Pathfinding Resources

Pathfinding Benchmarks

Grid-Based Path Planning Competition


AAAI 2020 Tutorial on Heuristic Search

AAMAS 2019 Tutorial on Heuristic Search

GDC 2018 talk on bidirectional search.

IJCAI 2018 Tutorial on Heuristic Search

Past Events

AAAI 2020 Student Activities

AAAI 2019 Student Activities

AAAI 2017 Job Fair

AAAI 2017 Workshop on what's next for AI in games

AAAI16 Student Activities

AAAI15 Student Activities

MAPF 2012 Workshop

AIIDE 2011

GIGA 2011

SoCS 2010

Snakebird - Anhinga - EPCG

In this project we are exploring how we can use exhausitive procedural content generation (EPCG) to help understand the consequences of design changes, as small design changes can have unexpected consequences. We are exploring this in the context of Snakebird, a game developed by Noumenon Games. We have developed our own version of the game which we call Anhinga.

The idea behind EPCG is to use computing power to explore all possible content, which then shifts the question to how to select the best content. Some example content that we have created for The Witness can be found here, and you can also read more about this work.

In Snakebird we aren't capable of generating all possible levels (there are too many and most are not interesting). But, we can analyze possible changes to a level. We hypothesize that human designers will not always recognize how small changes to a level may have a large impact in the solution space. Thus, we took all the levels in Snakebird and Snakebird Primer and asked the question: If you could make one change to the level to increase the solution length maximially, what change would you make?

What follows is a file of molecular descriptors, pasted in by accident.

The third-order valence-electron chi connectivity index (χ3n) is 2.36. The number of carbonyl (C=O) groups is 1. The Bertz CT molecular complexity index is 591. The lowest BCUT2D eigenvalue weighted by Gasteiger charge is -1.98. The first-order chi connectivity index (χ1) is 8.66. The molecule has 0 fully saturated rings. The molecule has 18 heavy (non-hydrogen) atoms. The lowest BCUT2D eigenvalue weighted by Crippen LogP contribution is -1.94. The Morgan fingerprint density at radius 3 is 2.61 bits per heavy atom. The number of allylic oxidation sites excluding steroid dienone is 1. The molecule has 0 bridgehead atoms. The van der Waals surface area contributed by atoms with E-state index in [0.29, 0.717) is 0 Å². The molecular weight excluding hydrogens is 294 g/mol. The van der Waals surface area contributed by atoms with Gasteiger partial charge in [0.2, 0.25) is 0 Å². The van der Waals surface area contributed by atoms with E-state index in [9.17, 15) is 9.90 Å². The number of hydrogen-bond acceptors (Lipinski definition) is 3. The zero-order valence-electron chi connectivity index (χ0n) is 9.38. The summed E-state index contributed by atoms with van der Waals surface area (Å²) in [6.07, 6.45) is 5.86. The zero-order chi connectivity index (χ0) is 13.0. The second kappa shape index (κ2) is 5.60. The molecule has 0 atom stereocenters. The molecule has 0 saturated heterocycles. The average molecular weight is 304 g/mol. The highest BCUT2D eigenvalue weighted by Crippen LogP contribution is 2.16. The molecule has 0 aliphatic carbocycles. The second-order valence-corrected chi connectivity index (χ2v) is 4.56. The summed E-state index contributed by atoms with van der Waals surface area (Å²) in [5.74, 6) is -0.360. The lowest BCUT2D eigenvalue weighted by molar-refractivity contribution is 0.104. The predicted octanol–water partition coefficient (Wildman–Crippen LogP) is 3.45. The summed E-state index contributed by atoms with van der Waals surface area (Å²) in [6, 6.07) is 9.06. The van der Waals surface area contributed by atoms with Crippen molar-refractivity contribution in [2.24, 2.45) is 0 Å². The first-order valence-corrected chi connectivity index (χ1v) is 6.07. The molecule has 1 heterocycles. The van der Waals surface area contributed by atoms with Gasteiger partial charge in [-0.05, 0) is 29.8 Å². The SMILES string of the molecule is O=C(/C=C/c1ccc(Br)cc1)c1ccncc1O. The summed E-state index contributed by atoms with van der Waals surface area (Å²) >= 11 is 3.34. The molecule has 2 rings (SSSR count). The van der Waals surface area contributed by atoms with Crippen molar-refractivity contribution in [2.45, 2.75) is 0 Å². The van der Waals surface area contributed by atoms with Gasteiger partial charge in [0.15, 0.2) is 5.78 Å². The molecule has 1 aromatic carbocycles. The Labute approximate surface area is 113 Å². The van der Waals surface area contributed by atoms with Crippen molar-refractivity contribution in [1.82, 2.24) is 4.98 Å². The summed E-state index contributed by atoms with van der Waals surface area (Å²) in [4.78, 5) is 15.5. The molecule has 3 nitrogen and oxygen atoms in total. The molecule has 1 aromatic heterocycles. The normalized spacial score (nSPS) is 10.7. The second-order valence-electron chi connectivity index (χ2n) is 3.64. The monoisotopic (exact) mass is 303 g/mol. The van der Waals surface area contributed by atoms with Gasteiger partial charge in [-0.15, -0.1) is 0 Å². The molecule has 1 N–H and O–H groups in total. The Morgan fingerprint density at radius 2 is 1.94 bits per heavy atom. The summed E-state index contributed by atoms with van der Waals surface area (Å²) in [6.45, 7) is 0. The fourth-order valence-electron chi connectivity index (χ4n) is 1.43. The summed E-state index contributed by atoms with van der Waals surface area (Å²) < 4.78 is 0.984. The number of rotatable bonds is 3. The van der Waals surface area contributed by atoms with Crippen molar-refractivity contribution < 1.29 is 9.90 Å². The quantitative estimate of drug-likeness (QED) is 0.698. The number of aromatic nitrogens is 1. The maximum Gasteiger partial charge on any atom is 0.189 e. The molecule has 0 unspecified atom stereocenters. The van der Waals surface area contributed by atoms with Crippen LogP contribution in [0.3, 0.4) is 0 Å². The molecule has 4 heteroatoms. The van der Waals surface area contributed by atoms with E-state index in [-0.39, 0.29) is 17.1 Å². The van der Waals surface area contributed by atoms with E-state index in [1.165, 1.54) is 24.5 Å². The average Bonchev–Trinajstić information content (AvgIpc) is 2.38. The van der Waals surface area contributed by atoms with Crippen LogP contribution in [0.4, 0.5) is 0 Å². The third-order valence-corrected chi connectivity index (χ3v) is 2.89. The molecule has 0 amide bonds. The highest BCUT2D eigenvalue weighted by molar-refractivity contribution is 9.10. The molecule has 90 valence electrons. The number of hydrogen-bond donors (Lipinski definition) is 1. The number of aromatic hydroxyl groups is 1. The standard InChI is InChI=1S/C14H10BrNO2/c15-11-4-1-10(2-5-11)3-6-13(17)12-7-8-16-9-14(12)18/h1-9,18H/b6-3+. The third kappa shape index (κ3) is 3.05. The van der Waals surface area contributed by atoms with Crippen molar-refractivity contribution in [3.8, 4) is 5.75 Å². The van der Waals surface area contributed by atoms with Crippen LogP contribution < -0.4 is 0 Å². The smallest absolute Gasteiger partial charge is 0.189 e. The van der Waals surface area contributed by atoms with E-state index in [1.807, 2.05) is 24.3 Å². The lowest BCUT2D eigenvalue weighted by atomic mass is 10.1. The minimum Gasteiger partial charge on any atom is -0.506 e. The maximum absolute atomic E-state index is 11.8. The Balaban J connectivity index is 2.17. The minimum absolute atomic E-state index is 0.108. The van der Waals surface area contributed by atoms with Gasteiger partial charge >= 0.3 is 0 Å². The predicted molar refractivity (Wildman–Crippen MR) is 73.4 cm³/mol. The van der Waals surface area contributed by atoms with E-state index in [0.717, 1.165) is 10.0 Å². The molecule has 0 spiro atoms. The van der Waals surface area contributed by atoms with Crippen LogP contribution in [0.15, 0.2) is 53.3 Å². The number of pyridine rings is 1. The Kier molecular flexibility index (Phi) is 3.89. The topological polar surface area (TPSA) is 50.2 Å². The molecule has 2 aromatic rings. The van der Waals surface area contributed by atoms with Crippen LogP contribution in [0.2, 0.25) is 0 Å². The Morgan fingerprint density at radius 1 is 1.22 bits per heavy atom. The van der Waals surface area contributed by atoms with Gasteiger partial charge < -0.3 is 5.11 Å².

Below are some of the results of levels where this analysis has been applied. These levels are not necessarily "better" than the original levels, but they highlight the unexpected impact of small changes in a level. We provide a selection of levels with large differences in solution length via small changes in the map. (Adding 1 or 2 new obstacles.) There are other levels with smaller changes in minimal solution length which still make the levels much harder for humans. It is also sometimes the case that some people only find the longer solutions induced by these changes and aren't aware than the shorter solutions were possible.

Notes: These are advanced levels which will likely only be solvable by those who have played the original game. If you don't want the challenge of solving the level, there is a solver that will show you the solution. But, if you've played the game, these levels will offer a new challenge!

We will be releasing an editor shortly which will allow you to load simple levels and explore modifications to them.

Original LevelSolution [length]New Level
(Click to Play)

Snakebird Primer Level 53

Solution [23]

Variant: +2 obstacles [50]

Snakebird Primer Level 65

Solution [29]

Variant: +2 obstacles [74]

Snakebird Primer Level 68

Solution [22]

Variant: +2 obstacles [51]

Snakebird Level 18

Solution [36]

Variant: +2 obstacles [89]

Snakebird Level 24

Solution [27]

Variant: +1 obstacles [58]

Snakebird Level 32

Solution [22]

Variant: +1 obstacles [38]

Snakebird Level 44

Solution [37]

Variant: +1 obstacles [65]

© Nathan Sturtevant, All rights reserved.